Ask A Therapist: 10 Signs Of Social Anxiety
Many people who come to me for therapy do so not out of one or another urgent matter, but because they’re unsatisfied with how they’re living their lives. They may be feeling anxiety, sadness, or be struggling to deal with family conflict. Usually, they tell me they’re “fine, but…”
Often I find that they’ve been suffering from a problem their whole lives, but simply believed it was normal. This is particularly true regarding social anxiety.
Some people believe they’re shy or awkward. That everyone feels the same fear of being judged, but others have stronger resources to cope with it.
But that’s not the case. If you’ve always considered yourself shy, and that as prevented you from living your optimal life, chances are you have social anxiety disorder (SAD). Not everyone feels this way, which is why it may be much easier for them to make friends, go to events, and speak in big groups. Once you begin to understand your social anxiety, you can begin to treat it.
To determine whether you have social anxiety, see if the following signs apply to you.
1. You Consider Yourself Excessively Shy
There are people who are shy who don’t have social anxiety. They may take a bit of time to warm up to someone new or a new situation, before they fully participate. However, you consider yourself different, in that most of the time you find it hard to participate, no matter how long you’ve known a person or how familiar you are with an event. There are certainly those who you can talk to with ease and confidence, but they are the exception to the rule.
2. You Analyse Everything You Say
No matter what you say or how you say it, you continue to think about it after the fact. Did I sound weird? Why did I say it like that? How would other people have said it? Only in situations in which you are already comfortable can you speak freely without further analysis.
3. You Blush and Sweat in Social Situations
Blushing and sweating when called upon or when speaking to others is a sure sign of social anxiety. You may even start blushing as the possibility of having to interact in an uncomfortable social situation becomes more likely.
4. You Shake and Your Voice Trembles
This often goes hand-in-hand with blushing and sweating. While you want to speak with confidence and may have even practiced what you are going to say, you struggle to say it without tripping over your words or shaking.
5. You Fear These Symptoms
One of the cruel aspects of social anxiety is that you inevitably become more anxious over the symptoms of the condition than over social interaction itself. When going into a social situation, you’re afraid that you will blush, sweat, and look awkward. You feel shame about your anxiety and shyness.
6. You’re Terrified of Embarrassment
For someone suffering from social anxiety disorder, embarrassment is the worst outcome imaginable. It may seem even worse than physical harm or monetary loss. For example, you may fear getting into a car accident mainly because you’ll have to explain to family, friends, and your insurance, what happened. This can stop you from doing many things that you want to do and that you know you can do. Instead of driving somewhere you aren’t familiar with, you stay home, for fear that you may get lost and have to ask for directions or explain why you’re late.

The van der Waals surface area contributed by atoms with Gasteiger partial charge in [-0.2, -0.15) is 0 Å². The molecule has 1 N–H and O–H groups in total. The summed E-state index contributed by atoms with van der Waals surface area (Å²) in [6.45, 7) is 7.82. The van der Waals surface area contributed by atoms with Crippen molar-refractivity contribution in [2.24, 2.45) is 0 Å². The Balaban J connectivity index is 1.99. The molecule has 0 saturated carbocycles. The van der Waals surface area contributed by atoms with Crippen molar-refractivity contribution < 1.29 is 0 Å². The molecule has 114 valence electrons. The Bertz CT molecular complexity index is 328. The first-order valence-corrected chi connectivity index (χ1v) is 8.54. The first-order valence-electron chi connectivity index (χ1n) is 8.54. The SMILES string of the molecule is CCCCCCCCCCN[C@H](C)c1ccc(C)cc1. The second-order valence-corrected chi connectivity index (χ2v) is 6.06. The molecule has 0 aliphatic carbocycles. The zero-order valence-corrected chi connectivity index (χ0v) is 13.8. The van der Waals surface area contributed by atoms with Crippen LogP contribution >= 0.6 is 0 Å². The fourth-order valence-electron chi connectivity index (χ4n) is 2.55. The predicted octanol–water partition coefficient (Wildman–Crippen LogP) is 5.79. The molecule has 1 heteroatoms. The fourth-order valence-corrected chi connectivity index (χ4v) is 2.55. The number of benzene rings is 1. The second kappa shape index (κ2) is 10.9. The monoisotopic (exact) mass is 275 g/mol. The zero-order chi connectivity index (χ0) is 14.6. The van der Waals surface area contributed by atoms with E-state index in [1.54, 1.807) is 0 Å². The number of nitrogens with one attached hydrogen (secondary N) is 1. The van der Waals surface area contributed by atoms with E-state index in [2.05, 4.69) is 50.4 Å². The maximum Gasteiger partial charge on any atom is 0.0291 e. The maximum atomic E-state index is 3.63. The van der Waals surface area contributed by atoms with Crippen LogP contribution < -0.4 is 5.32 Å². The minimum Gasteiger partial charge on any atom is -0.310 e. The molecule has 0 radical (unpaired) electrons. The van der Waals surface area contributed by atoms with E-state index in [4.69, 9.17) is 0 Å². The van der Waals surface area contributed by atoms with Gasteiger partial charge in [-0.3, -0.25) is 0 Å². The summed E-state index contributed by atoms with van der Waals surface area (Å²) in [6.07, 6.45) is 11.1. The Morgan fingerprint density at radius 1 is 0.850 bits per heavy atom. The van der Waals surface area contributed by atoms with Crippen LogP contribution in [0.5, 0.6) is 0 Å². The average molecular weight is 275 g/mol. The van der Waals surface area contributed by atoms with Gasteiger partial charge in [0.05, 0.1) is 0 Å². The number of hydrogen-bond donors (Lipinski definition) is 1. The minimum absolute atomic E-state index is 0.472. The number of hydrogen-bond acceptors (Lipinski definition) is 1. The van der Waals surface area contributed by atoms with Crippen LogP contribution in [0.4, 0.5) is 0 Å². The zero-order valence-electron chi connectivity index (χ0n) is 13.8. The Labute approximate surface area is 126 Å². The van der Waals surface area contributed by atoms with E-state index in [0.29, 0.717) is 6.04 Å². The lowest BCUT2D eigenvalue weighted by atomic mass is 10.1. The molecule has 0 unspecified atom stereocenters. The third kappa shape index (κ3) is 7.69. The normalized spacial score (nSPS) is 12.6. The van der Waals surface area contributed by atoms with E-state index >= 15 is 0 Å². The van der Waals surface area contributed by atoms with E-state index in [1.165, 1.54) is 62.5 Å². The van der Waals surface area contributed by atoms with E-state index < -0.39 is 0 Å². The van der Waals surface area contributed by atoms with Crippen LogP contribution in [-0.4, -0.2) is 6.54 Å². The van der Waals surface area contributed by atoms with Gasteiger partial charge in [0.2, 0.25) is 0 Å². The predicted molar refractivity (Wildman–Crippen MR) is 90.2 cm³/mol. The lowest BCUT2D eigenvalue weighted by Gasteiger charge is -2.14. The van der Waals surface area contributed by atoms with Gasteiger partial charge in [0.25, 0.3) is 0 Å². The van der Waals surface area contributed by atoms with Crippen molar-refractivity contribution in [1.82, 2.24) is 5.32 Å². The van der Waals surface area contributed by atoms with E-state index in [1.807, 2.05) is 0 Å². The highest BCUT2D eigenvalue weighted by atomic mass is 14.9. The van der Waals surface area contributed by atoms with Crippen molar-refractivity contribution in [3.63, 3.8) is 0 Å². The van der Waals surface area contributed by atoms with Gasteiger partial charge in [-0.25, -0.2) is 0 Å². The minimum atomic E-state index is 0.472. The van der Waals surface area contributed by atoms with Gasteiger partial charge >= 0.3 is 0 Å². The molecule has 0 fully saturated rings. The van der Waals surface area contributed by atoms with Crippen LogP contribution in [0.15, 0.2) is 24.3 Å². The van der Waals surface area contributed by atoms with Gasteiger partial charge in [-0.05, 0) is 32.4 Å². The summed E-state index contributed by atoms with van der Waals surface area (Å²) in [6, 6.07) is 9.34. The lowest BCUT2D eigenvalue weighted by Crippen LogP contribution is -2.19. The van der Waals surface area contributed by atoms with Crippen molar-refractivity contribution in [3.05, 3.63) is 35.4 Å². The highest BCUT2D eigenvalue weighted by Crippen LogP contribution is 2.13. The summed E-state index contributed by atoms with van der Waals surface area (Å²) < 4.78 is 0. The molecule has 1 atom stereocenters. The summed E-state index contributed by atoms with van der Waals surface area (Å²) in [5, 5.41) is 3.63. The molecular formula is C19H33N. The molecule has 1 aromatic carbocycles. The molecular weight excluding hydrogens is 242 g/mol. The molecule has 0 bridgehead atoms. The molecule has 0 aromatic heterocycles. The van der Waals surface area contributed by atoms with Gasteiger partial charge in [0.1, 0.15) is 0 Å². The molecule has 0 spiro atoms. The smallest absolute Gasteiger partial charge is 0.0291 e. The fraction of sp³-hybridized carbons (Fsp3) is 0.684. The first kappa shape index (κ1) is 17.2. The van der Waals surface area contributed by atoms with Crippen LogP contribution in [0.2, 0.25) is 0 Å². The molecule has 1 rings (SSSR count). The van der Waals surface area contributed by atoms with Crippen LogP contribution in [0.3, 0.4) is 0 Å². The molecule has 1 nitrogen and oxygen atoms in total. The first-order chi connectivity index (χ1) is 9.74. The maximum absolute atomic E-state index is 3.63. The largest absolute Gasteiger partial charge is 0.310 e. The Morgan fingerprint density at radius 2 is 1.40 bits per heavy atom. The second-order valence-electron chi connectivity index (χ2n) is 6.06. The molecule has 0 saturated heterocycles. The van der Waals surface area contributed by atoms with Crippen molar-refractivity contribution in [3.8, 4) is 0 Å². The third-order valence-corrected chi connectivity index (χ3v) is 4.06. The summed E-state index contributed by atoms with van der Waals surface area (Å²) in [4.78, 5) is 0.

Fear of embarrassment can feel excruciating, and it is almost as if you choose to experience the embarrassment in the comfort of your own company rather than risking it in the presence of others.
7. You Avoid Social Situations
All of this leads to you avoiding situations you want to participate in. The potential benefits of going to a party don’t measure up to the tremendous anxiety that comes with it. Even though you know you might well enjoy it, you are risk averse and choose to stay home. The embarrassment that you imagine cannot be justified by having a good time.
8. You Obsess Over Upcoming Social Situations
Of course, no matter how hard you try, there will always be situations which are simply unavoidable. As they come closer, you become obsessed with the details, trying to control as many factors as you can and to prepare for conversations you may have to participate in. You feel anxiety in anticipation of the event.
9. You Obsess Over Perceived Failures
When you do participate in a social situation, and end up blushing, fumbling over your words, or saying something you believe sounds unnatural, you obsess over the “failure” long after the fact. You imagine that the person or people are laughing at you and telling everyone about it. You wonder if you’ll ever be able to speak to that person, or their friends, ever again.
10. You Fantasize About Your Potential Without Social Anxiety
It is common for people suffering with social anxiety disorder to often think about how much better their lives might be without it. If they could only get rid of their anxiety, they would be able to enjoy parties, be confident among friends, and succeed in interviews and work situations.
The Good News: Getting Help
The great news is that social anxiety disorder isn’t who you are. You do not need to live half a life. With therapy, you can learn how to manage your anxiety, so that it no longer stops you from reaching your potential. It can be a long journey, but those who attempt it experience a lot of excitement and fulfillment along the way.